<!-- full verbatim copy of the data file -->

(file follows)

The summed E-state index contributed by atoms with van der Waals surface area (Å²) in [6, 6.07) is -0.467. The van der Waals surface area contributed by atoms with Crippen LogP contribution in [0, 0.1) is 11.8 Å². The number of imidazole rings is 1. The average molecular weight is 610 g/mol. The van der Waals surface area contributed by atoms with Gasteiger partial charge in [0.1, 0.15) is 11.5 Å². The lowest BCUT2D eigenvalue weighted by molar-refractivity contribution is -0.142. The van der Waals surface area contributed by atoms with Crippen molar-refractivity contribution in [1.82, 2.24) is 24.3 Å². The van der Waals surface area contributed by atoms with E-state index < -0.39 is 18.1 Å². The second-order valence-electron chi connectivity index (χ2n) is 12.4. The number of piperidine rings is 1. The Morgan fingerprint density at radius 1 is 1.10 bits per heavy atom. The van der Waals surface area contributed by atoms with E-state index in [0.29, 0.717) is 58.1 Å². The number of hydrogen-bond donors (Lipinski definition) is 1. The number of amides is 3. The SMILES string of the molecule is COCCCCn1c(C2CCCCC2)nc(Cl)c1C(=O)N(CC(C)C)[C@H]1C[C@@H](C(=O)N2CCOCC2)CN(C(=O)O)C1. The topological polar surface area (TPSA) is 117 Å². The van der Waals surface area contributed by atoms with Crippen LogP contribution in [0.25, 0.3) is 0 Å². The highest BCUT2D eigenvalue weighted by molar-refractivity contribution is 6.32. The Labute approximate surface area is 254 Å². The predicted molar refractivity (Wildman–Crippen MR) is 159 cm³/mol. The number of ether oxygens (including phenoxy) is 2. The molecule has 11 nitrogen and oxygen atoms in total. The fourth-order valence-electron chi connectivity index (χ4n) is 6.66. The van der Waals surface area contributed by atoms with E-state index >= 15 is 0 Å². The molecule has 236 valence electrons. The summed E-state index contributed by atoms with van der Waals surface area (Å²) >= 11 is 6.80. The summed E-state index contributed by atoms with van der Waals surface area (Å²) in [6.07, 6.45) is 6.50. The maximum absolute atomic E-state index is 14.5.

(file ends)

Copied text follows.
The summed E-state index contributed by atoms with van der Waals surface area (Å²) in [6, 6.07) is -0.467. The van der Waals surface area contributed by atoms with Crippen LogP contribution in [0, 0.1) is 11.8 Å². The number of imidazole rings is 1. The average molecular weight is 610 g/mol. The van der Waals surface area contributed by atoms with Gasteiger partial charge in [0.1, 0.15) is 11.5 Å². The lowest BCUT2D eigenvalue weighted by molar-refractivity contribution is -0.142. The van der Waals surface area contributed by atoms with Crippen molar-refractivity contribution in [1.82, 2.24) is 24.3 Å². The van der Waals surface area contributed by atoms with E-state index < -0.39 is 18.1 Å². The second-order valence-electron chi connectivity index (χ2n) is 12.4. The number of piperidine rings is 1. The Morgan fingerprint density at radius 1 is 1.10 bits per heavy atom. The van der Waals surface area contributed by atoms with E-state index in [0.29, 0.717) is 58.1 Å². The number of hydrogen-bond donors (Lipinski definition) is 1. The number of amides is 3. The SMILES string of the molecule is COCCCCn1c(C2CCCCC2)nc(Cl)c1C(=O)N(CC(C)C)[C@H]1C[C@@H](C(=O)N2CCOCC2)CN(C(=O)O)C1. The topological polar surface area (TPSA) is 117 Å². The van der Waals surface area contributed by atoms with Crippen LogP contribution in [0.25, 0.3) is 0 Å². The highest BCUT2D eigenvalue weighted by molar-refractivity contribution is 6.32. The Labute approximate surface area is 254 Å². The predicted molar refractivity (Wildman–Crippen MR) is 159 cm³/mol. The number of ether oxygens (including phenoxy) is 2. The molecule has 11 nitrogen and oxygen atoms in total. The fourth-order valence-electron chi connectivity index (χ4n) is 6.66. The van der Waals surface area contributed by atoms with E-state index >= 15 is 0 Å². The molecule has 236 valence electrons. The summed E-state index contributed by atoms with van der Waals surface area (Å²) >= 11 is 6.80. The summed E-state index contributed by atoms with van der Waals surface area (Å²) in [6.07, 6.45) is 6.50. The maximum absolute atomic E-state index is 14.5.